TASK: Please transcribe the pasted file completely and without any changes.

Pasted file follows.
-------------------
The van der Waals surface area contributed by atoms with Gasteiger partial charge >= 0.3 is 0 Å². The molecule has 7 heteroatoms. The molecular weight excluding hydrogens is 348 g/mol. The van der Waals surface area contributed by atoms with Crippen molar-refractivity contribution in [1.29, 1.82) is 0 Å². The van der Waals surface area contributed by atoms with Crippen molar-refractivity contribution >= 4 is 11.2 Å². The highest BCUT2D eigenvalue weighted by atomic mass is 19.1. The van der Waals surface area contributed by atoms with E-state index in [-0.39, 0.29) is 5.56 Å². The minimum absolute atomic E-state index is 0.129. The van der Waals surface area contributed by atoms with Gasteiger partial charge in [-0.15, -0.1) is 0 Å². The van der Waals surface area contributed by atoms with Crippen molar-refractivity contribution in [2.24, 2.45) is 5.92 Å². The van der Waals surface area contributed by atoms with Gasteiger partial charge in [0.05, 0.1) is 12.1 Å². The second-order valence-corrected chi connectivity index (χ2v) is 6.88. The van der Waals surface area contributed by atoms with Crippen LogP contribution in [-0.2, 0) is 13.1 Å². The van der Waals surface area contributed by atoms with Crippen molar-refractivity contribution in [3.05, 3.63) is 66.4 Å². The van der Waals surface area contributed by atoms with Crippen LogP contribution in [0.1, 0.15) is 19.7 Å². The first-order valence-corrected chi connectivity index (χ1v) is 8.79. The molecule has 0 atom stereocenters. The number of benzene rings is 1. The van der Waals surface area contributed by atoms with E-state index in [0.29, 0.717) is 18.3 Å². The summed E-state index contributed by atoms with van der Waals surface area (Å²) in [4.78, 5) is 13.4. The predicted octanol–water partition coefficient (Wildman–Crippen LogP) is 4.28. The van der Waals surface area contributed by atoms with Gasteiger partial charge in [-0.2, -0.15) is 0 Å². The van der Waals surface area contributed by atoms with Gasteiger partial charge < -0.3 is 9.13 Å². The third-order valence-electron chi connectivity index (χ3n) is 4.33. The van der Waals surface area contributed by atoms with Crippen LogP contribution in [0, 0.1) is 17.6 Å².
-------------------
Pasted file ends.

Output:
The van der Waals surface area contributed by atoms with Gasteiger partial charge >= 0.3 is 0 Å². The molecule has 7 heteroatoms. The molecular weight excluding hydrogens is 348 g/mol. The van der Waals surface area contributed by atoms with Crippen molar-refractivity contribution in [1.29, 1.82) is 0 Å². The van der Waals surface area contributed by atoms with Crippen molar-refractivity contribution >= 4 is 11.2 Å². The highest BCUT2D eigenvalue weighted by atomic mass is 19.1. The van der Waals surface area contributed by atoms with E-state index in [-0.39, 0.29) is 5.56 Å². The minimum absolute atomic E-state index is 0.129. The van der Waals surface area contributed by atoms with Gasteiger partial charge in [-0.15, -0.1) is 0 Å². The van der Waals surface area contributed by atoms with Crippen molar-refractivity contribution in [2.24, 2.45) is 5.92 Å². The van der Waals surface area contributed by atoms with Gasteiger partial charge in [0.05, 0.1) is 12.1 Å². The second-order valence-corrected chi connectivity index (χ2v) is 6.88. The van der Waals surface area contributed by atoms with Crippen LogP contribution in [-0.2, 0) is 13.1 Å². The van der Waals surface area contributed by atoms with Crippen molar-refractivity contribution in [3.05, 3.63) is 66.4 Å². The van der Waals surface area contributed by atoms with Crippen LogP contribution in [0.1, 0.15) is 19.7 Å². The first-order valence-corrected chi connectivity index (χ1v) is 8.79. The molecule has 0 atom stereocenters. The number of benzene rings is 1. The van der Waals surface area contributed by atoms with E-state index in [0.29, 0.717) is 18.3 Å². The summed E-state index contributed by atoms with van der Waals surface area (Å²) in [4.78, 5) is 13.4. The predicted octanol–water partition coefficient (Wildman–Crippen LogP) is 4.28. The van der Waals surface area contributed by atoms with Gasteiger partial charge in [-0.2, -0.15) is 0 Å². The van der Waals surface area contributed by atoms with Gasteiger partial charge < -0.3 is 9.13 Å². The third-order valence-electron chi connectivity index (χ3n) is 4.33. The van der Waals surface area contributed by atoms with Crippen LogP contribution in [0, 0.1) is 17.6 Å².